5. Be internationalist – In addition to supporting small, privately funded, partner-oriented activities, consider agencies with strong international ties to other such agencies. European and Canadian agencies, including some of the largest ones, are much more progressive and effective in practice than their US counterparts. Oxfam US, for example, is part of a large and growing network of Oxfam International affiliates who co-fund each other’s work in areas where each is strong. The partnership model is much more common in Europe and Canada than it is here. And their governments do not put the same kinds of strings on aid as USAID does.
6. Medical aid in a crisis is often more important than food, shelter, or other assistance – Why? Food and other goods are needed on a scale so massive it is difficult to have much of an impact with a private donation. It usually comes from governments and international agencies. Local public-health institutions, however, which are often weak and underfunded to begin with, are always overwhelmed in a crisis. Refugee camps and feeding centers are breeding grounds for disease, which usually take more lives than starvation or exposure (though they are obviously related).
7. Think beyond the immediate crisis – Where possible, look for groups that will stay with the issue and the people after the headlines (and the funding streams) die down.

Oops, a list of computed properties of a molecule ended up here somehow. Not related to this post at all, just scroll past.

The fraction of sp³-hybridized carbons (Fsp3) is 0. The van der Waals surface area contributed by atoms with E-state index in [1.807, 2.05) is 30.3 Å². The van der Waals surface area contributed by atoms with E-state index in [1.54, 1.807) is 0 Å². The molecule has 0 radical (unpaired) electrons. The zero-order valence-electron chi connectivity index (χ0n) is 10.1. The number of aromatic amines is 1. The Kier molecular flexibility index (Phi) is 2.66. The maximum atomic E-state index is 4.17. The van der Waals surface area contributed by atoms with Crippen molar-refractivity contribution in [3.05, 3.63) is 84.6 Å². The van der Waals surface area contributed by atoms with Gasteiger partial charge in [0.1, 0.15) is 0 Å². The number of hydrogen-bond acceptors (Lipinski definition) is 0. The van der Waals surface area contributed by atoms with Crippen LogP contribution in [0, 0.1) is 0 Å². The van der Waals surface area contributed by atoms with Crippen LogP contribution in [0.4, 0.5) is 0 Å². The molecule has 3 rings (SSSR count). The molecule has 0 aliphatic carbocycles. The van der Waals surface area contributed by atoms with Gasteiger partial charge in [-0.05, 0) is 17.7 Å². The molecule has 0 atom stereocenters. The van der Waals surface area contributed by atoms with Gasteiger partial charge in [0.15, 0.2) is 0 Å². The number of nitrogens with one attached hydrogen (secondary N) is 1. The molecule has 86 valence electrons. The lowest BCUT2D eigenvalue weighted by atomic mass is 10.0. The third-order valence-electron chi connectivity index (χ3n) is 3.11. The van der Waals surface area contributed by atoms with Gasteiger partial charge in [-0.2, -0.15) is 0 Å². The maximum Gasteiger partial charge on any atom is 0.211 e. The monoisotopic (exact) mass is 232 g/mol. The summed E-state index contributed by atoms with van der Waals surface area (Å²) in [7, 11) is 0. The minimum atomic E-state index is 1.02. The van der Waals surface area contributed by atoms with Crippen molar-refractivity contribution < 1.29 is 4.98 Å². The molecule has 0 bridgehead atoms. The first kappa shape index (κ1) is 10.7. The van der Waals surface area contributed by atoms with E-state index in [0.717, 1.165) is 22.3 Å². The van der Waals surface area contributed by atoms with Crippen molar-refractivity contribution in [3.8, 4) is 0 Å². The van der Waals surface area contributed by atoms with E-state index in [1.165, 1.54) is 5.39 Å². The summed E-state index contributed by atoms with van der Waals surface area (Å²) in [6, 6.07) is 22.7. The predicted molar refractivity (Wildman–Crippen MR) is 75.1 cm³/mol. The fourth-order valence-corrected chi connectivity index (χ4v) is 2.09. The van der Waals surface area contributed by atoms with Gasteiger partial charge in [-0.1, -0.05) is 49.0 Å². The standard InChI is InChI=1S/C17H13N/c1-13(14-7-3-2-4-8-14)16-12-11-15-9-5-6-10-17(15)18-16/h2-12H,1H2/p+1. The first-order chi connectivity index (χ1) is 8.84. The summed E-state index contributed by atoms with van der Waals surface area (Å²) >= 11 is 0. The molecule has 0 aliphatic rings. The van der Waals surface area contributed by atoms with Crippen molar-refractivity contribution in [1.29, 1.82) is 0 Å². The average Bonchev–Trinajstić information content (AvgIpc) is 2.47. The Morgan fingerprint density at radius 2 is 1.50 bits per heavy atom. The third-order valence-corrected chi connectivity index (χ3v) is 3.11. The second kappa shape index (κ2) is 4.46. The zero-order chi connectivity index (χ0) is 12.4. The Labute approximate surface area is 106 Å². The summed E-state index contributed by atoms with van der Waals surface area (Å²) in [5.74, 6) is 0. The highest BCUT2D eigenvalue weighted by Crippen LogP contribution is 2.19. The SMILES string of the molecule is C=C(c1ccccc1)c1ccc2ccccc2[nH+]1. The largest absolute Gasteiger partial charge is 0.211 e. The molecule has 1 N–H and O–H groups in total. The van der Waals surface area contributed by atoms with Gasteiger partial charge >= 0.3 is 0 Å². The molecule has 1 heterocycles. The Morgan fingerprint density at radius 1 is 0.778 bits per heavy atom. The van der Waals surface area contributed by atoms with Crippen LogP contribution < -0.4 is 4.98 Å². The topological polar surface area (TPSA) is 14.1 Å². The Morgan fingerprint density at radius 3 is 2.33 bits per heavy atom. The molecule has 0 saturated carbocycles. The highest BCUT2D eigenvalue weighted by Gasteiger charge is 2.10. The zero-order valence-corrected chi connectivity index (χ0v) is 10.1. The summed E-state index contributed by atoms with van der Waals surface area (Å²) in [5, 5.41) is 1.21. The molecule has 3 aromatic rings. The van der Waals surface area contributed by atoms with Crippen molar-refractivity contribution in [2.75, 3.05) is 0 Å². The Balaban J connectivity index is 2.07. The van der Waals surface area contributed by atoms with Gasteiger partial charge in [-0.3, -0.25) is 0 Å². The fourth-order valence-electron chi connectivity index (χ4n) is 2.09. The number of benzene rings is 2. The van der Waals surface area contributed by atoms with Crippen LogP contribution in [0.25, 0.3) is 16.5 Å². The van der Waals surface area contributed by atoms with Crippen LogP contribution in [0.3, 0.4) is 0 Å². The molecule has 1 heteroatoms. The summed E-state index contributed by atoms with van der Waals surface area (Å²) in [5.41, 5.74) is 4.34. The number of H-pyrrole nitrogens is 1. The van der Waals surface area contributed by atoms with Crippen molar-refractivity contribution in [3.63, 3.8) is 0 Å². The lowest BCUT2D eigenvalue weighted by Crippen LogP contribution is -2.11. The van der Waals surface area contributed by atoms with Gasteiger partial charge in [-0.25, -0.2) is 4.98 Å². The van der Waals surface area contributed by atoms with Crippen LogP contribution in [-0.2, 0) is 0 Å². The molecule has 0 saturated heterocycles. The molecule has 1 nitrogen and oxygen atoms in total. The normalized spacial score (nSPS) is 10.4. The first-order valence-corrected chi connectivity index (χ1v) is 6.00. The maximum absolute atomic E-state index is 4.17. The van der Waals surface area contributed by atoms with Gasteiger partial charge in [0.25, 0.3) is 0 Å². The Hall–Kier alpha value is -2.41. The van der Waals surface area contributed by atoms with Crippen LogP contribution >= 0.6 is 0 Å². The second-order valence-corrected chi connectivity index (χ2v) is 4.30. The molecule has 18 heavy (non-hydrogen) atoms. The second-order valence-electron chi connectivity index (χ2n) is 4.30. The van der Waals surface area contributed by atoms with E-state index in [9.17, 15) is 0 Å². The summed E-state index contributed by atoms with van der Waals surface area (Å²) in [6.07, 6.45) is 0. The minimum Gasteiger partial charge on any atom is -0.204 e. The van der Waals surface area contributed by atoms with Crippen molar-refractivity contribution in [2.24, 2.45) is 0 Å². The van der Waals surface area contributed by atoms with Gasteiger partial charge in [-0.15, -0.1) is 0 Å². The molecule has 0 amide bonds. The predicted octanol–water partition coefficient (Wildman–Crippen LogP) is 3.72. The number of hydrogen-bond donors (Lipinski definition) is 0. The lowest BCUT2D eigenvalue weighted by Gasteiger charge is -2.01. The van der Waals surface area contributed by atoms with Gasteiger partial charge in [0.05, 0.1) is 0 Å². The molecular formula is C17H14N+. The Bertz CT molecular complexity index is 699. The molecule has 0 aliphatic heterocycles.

8. If you find a good agency, consider making a long-term commitment to it – Crisis-driven funding makes nonprofit aid agencies difficult to manage. It also often leads agencies to focus on crisis-response work at the expense of long-term local institution-building, which is the most important work of all but the hardest to fund. Long-term support for such work is the hardest find. If you like the work you see during the crisis, you’ll probably like the agency’s other work as well. Support it with a multi-year commitment.
9. Last (but usually first on donors’ minds) support agencies that make effective use of funds – Overhead is not the only issue here, or the most important. Look for a track record of accountability. Make sure there is the capacity to carry out what’s being promised.
Tim Wise was Executive Director of Grassroots International in the 1990s. He is Deputy Director of the Global Development and Environment Institute (GDAE) at Tufts University.